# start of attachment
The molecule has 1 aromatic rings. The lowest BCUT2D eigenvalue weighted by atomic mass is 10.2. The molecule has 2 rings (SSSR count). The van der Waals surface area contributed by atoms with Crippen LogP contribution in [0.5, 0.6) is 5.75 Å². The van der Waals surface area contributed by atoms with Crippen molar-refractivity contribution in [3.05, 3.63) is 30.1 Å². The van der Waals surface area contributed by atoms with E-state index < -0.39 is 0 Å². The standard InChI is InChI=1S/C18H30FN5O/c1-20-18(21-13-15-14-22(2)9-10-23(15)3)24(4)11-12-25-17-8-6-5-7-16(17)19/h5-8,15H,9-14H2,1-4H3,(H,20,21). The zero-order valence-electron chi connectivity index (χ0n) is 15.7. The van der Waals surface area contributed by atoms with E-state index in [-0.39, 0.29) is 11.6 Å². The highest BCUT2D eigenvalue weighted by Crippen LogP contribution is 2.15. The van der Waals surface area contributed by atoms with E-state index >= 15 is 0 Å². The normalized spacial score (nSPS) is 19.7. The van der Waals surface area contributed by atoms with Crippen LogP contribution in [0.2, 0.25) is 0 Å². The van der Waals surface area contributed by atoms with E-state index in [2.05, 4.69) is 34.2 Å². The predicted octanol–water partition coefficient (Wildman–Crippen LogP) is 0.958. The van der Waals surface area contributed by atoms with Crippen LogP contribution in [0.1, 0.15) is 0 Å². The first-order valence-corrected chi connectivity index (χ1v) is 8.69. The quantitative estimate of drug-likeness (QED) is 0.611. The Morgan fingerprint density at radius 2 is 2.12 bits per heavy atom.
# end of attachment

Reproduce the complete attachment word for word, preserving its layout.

The molecule has 1 aromatic rings. The lowest BCUT2D eigenvalue weighted by atomic mass is 10.2. The molecule has 2 rings (SSSR count). The van der Waals surface area contributed by atoms with Crippen LogP contribution in [0.5, 0.6) is 5.75 Å². The van der Waals surface area contributed by atoms with Crippen molar-refractivity contribution in [3.05, 3.63) is 30.1 Å². The van der Waals surface area contributed by atoms with E-state index < -0.39 is 0 Å². The standard InChI is InChI=1S/C18H30FN5O/c1-20-18(21-13-15-14-22(2)9-10-23(15)3)24(4)11-12-25-17-8-6-5-7-16(17)19/h5-8,15H,9-14H2,1-4H3,(H,20,21). The zero-order valence-electron chi connectivity index (χ0n) is 15.7. The van der Waals surface area contributed by atoms with E-state index in [-0.39, 0.29) is 11.6 Å². The highest BCUT2D eigenvalue weighted by Crippen LogP contribution is 2.15. The van der Waals surface area contributed by atoms with E-state index >= 15 is 0 Å². The normalized spacial score (nSPS) is 19.7. The van der Waals surface area contributed by atoms with Crippen LogP contribution in [0.2, 0.25) is 0 Å². The van der Waals surface area contributed by atoms with E-state index in [2.05, 4.69) is 34.2 Å². The predicted octanol–water partition coefficient (Wildman–Crippen LogP) is 0.958. The van der Waals surface area contributed by atoms with Crippen LogP contribution in [0.1, 0.15) is 0 Å². The first-order valence-corrected chi connectivity index (χ1v) is 8.69. The quantitative estimate of drug-likeness (QED) is 0.611. The Morgan fingerprint density at radius 2 is 2.12 bits per heavy atom.